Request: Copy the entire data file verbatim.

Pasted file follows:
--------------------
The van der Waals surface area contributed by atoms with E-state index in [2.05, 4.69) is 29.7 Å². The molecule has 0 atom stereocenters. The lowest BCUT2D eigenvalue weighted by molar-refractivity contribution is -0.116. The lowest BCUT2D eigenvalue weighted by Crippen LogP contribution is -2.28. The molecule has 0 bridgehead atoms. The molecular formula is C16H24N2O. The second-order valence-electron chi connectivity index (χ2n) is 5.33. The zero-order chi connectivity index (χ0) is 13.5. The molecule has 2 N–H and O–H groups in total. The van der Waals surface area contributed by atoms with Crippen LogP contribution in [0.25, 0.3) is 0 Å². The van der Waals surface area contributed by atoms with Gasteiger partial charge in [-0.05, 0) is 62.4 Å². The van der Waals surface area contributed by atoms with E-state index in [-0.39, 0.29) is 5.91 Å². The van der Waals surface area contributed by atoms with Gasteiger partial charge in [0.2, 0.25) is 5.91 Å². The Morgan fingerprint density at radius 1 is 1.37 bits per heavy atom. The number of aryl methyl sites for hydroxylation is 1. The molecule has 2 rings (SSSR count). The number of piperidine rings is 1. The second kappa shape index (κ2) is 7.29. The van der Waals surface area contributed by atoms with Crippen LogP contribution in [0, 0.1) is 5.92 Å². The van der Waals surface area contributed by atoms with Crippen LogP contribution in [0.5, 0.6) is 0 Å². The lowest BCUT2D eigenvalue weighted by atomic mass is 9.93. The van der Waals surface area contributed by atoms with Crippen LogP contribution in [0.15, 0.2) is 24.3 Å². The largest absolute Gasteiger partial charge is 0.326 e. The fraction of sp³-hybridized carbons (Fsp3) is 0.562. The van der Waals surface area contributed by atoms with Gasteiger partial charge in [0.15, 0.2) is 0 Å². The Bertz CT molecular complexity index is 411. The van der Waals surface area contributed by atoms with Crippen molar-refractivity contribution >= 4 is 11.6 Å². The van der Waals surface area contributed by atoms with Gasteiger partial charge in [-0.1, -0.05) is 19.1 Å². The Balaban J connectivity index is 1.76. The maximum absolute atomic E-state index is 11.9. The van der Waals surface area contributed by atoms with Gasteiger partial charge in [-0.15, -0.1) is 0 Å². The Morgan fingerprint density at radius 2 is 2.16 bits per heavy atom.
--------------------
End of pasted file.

The van der Waals surface area contributed by atoms with E-state index in [2.05, 4.69) is 29.7 Å². The molecule has 0 atom stereocenters. The lowest BCUT2D eigenvalue weighted by molar-refractivity contribution is -0.116. The lowest BCUT2D eigenvalue weighted by Crippen LogP contribution is -2.28. The molecule has 0 bridgehead atoms. The molecular formula is C16H24N2O. The second-order valence-electron chi connectivity index (χ2n) is 5.33. The zero-order chi connectivity index (χ0) is 13.5. The molecule has 2 N–H and O–H groups in total. The van der Waals surface area contributed by atoms with Crippen LogP contribution in [0.25, 0.3) is 0 Å². The van der Waals surface area contributed by atoms with Gasteiger partial charge in [-0.05, 0) is 62.4 Å². The van der Waals surface area contributed by atoms with E-state index in [-0.39, 0.29) is 5.91 Å². The van der Waals surface area contributed by atoms with Gasteiger partial charge in [0.2, 0.25) is 5.91 Å². The Morgan fingerprint density at radius 1 is 1.37 bits per heavy atom. The number of aryl methyl sites for hydroxylation is 1. The molecule has 2 rings (SSSR count). The number of piperidine rings is 1. The second kappa shape index (κ2) is 7.29. The van der Waals surface area contributed by atoms with Crippen LogP contribution in [0, 0.1) is 5.92 Å². The van der Waals surface area contributed by atoms with Crippen LogP contribution in [0.5, 0.6) is 0 Å². The lowest BCUT2D eigenvalue weighted by atomic mass is 9.93. The van der Waals surface area contributed by atoms with Crippen LogP contribution in [0.15, 0.2) is 24.3 Å². The largest absolute Gasteiger partial charge is 0.326 e. The fraction of sp³-hybridized carbons (Fsp3) is 0.562. The van der Waals surface area contributed by atoms with Gasteiger partial charge in [0.15, 0.2) is 0 Å². The Bertz CT molecular complexity index is 411. The van der Waals surface area contributed by atoms with Crippen molar-refractivity contribution >= 4 is 11.6 Å². The van der Waals surface area contributed by atoms with Gasteiger partial charge in [-0.1, -0.05) is 19.1 Å². The Balaban J connectivity index is 1.76. The maximum absolute atomic E-state index is 11.9. The van der Waals surface area contributed by atoms with Gasteiger partial charge in [-0.15, -0.1) is 0 Å². The Morgan fingerprint density at radius 2 is 2.16 bits per heavy atom.